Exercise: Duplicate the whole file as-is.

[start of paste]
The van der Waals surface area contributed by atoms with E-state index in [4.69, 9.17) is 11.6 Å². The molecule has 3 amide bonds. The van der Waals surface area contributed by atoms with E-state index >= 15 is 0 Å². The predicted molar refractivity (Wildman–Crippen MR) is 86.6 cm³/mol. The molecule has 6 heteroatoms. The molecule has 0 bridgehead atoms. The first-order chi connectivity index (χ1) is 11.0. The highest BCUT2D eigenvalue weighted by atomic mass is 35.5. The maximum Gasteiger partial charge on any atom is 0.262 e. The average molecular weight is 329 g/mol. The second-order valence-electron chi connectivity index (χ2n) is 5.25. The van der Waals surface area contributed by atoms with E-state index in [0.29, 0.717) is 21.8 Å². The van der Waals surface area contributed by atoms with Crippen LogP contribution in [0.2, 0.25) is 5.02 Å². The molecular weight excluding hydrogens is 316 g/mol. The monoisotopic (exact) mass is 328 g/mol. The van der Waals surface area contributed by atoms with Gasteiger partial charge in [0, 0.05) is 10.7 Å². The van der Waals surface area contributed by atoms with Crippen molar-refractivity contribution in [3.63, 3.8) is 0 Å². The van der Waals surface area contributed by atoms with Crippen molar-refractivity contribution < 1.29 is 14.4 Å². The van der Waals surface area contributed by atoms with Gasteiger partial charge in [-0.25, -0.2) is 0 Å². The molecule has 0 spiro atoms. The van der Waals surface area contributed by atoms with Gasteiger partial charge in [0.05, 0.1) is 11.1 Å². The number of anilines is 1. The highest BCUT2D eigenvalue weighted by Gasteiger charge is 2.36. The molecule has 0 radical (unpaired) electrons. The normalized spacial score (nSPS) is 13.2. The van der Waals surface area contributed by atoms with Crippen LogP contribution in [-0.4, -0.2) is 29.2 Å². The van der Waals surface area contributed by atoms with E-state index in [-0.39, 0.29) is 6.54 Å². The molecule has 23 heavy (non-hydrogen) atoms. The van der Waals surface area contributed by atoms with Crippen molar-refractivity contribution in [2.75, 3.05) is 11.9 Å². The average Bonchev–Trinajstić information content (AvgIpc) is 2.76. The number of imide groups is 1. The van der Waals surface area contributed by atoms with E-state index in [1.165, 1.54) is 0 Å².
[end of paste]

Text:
The van der Waals surface area contributed by atoms with E-state index in [4.69, 9.17) is 11.6 Å². The molecule has 3 amide bonds. The van der Waals surface area contributed by atoms with E-state index >= 15 is 0 Å². The predicted molar refractivity (Wildman–Crippen MR) is 86.6 cm³/mol. The molecule has 6 heteroatoms. The molecule has 0 bridgehead atoms. The first-order chi connectivity index (χ1) is 11.0. The highest BCUT2D eigenvalue weighted by atomic mass is 35.5. The maximum Gasteiger partial charge on any atom is 0.262 e. The average molecular weight is 329 g/mol. The second-order valence-electron chi connectivity index (χ2n) is 5.25. The van der Waals surface area contributed by atoms with E-state index in [0.29, 0.717) is 21.8 Å². The van der Waals surface area contributed by atoms with Crippen LogP contribution in [0.2, 0.25) is 5.02 Å². The molecular weight excluding hydrogens is 316 g/mol. The monoisotopic (exact) mass is 328 g/mol. The van der Waals surface area contributed by atoms with Gasteiger partial charge in [0, 0.05) is 10.7 Å². The van der Waals surface area contributed by atoms with Crippen molar-refractivity contribution in [3.63, 3.8) is 0 Å². The van der Waals surface area contributed by atoms with Crippen molar-refractivity contribution < 1.29 is 14.4 Å². The van der Waals surface area contributed by atoms with Gasteiger partial charge in [-0.25, -0.2) is 0 Å². The molecule has 0 spiro atoms. The van der Waals surface area contributed by atoms with Gasteiger partial charge in [0.05, 0.1) is 11.1 Å². The number of anilines is 1. The highest BCUT2D eigenvalue weighted by Gasteiger charge is 2.36. The molecule has 0 radical (unpaired) electrons. The normalized spacial score (nSPS) is 13.2. The van der Waals surface area contributed by atoms with Crippen LogP contribution in [-0.4, -0.2) is 29.2 Å². The van der Waals surface area contributed by atoms with E-state index in [-0.39, 0.29) is 6.54 Å². The molecule has 23 heavy (non-hydrogen) atoms. The van der Waals surface area contributed by atoms with Crippen molar-refractivity contribution in [2.75, 3.05) is 11.9 Å². The average Bonchev–Trinajstić information content (AvgIpc) is 2.76. The number of imide groups is 1. The van der Waals surface area contributed by atoms with E-state index in [1.165, 1.54) is 0 Å².